Jane's Addiction w/ Black Box Revelation
House of Blues, Myrtle Beach, S.C.
March 10, 2012
Jane's Addiction is in the middle of its Theatre of the Escapists Tour, a cross-country journey taking the '90s alt-rock kings to various venues which average 2,000 people per night. While a May 23 concert at Charlotte's Ovens Auditorium was recently announced (with opening act The Duke Spirit), I decided to make the four-hour trek to the shore last weekend to see the band at the House of Blues in Myrtle Beach as an early preview.
The opportunity to see a big-name band in a small concert venue doesn't happen often. As an artist grows in popularity, the ability to see them in a smaller club wanes away, unless they play a last-minute tour warm-up (see Van Halen's recent N.Y.C. gig) or head out on one of those rare club tours.
Having seen Jane's Addiction a handful of times over the years - Lollapalooza and at New York's Madison Square Garden in 1991, during the Relapse Tour in Atlanta in 1997 and at the Voodoo Festival in New Orleans in 2009 - I was curious to see them in a more intimate setting.
For years, Jane's Addiction focused on its early material. It's last tour was based around a reunion with original bassist Eric Avery and material from 2003's Strays album has been hit or miss.
Wearing fingerless gloves and a leather coat, Farrell often leaned against the monitors on stage and reached out to shake hands with audience members. He tried his best to calm a rowdy, sold-out crowd, joking that fighting guys need to "kiss and make up" and that everyone in attendance now knew what it was like to be a sardine.
A brief rest was given to band and crowd alike when Navarro and Chaney sat in large antique chairs for "Classic Girl" and the band's acoustic-calypso take on "Jane Says." Farrell's bandmates then took spots behind an array of drums as the group kickstarted the tribal "Chip Away."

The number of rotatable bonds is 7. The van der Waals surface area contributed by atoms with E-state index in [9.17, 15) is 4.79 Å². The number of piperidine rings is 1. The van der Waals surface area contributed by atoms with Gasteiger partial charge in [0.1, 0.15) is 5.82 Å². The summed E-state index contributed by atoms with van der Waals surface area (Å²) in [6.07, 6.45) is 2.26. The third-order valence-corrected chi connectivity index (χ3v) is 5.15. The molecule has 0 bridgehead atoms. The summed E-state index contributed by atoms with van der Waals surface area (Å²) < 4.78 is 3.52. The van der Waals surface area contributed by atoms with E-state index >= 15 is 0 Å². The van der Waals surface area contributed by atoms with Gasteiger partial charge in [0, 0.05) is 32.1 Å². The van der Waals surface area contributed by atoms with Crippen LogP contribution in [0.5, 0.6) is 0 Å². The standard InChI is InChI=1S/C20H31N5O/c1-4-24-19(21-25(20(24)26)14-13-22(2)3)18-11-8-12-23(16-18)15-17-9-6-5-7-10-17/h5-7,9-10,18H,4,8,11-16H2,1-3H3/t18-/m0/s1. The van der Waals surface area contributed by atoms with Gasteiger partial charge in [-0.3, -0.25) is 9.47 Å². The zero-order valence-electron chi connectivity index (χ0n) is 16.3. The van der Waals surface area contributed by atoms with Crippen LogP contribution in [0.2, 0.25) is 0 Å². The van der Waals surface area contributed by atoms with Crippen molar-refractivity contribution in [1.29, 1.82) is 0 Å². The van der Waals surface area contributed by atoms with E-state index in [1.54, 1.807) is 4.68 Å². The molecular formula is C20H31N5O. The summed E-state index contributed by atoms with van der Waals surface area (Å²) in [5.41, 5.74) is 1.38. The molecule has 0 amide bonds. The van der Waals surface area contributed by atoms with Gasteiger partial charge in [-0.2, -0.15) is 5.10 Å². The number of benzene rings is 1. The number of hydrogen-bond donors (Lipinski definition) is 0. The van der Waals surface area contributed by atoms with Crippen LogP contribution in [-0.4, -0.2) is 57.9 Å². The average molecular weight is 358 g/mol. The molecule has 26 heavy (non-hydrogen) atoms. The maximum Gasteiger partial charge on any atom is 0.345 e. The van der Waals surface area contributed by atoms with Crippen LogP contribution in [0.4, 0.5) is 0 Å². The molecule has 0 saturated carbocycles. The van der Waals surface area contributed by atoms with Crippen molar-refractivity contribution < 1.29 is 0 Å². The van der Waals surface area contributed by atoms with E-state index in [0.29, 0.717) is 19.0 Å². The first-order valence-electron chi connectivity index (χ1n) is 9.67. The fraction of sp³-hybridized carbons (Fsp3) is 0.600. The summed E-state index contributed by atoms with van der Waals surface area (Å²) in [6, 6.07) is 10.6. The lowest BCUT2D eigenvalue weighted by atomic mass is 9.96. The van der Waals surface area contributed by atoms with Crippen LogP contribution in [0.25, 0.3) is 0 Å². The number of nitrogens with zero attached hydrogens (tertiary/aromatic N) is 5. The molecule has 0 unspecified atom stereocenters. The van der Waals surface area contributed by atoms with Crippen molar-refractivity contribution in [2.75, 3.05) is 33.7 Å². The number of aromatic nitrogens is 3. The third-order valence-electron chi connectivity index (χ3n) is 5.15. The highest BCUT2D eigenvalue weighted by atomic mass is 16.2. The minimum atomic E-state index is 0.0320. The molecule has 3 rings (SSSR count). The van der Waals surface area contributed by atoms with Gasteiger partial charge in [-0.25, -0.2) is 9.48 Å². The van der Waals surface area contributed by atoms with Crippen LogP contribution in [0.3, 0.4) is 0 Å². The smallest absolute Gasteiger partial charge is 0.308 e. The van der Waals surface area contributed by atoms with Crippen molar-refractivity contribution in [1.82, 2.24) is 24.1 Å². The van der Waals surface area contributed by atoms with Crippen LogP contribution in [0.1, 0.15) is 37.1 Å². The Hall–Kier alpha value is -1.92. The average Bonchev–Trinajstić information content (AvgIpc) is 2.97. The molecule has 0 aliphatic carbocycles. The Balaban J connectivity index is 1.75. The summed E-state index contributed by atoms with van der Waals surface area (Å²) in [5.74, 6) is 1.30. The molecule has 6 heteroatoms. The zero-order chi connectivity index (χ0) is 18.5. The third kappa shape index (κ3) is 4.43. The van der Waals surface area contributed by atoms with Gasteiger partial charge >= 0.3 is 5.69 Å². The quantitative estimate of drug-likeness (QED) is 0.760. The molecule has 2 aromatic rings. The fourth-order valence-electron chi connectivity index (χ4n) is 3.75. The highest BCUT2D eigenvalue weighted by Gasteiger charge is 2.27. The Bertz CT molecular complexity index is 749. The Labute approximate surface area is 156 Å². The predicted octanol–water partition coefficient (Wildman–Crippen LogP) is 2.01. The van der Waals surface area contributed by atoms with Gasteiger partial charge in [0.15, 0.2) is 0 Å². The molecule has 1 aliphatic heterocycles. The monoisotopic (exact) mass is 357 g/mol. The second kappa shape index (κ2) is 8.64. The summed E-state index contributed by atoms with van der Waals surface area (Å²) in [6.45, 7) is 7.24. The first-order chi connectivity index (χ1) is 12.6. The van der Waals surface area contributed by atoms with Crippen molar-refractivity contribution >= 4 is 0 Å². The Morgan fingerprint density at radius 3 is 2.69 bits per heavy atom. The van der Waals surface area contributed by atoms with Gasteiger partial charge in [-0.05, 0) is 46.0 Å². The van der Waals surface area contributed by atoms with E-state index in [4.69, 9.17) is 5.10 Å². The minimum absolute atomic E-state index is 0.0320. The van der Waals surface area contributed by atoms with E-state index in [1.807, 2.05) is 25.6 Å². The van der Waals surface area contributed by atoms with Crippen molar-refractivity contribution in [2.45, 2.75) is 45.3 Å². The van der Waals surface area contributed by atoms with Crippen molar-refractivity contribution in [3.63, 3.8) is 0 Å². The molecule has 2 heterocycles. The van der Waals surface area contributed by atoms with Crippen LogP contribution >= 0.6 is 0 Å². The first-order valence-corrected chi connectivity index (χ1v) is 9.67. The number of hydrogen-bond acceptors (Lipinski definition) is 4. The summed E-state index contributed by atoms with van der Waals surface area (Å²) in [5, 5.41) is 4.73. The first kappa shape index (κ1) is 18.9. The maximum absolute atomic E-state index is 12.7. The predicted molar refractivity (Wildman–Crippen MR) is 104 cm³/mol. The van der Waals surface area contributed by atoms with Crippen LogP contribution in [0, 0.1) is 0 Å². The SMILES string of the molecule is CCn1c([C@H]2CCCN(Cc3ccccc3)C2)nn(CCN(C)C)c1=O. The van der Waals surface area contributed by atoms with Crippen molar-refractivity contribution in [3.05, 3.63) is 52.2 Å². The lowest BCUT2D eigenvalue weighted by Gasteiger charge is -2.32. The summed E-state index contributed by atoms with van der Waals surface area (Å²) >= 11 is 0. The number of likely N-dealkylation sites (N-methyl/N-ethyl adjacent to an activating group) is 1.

The newer "Irresistible Force," from The Great Escape Artist, had all of the choral energy of the album's version and led into the dreamy, epic, "Three Days" before the band closed out the regular set with "Stop!"
Referencing the nearby body of water and his passion for surfing, Farrell led into the second of two encore songs, "Ocean Size." When the last notes rang out, all four band members stuck around to shake hands, toss guitar picks and pass out a couple drum sticks, sharing smiles with everyone in attendance.
Close proximity of the band to their fans enabled more interaction - including plenty of between-song banter from Farrell. He was also more active than I've seen him, looking younger than his 52 years and finding plenty of time to dance around, jump off the drum riser and kick his legs up in the air while dancing around the stage. Instead of looking like a band that was playing an arena and going through the motions, the group looked more like kids playing in front of their biggest fans.
While the upcoming show at Ovens Auditorium will be seated, it will also have greater production values as the small stage at the House of Blues limited what the band planned to do for this tour.
Soaked in blue and red lights, and the occasional strobe, the music, including "High on the Wire" and "I Think I Like You," leaned more toward punk than the bluesy base of The Black Keys, offering plenty of howls and Cobain rasp in the vocals. Where so many opening acts are often dismissed or ignored, it didn't take long for BBR to win over the crowd.
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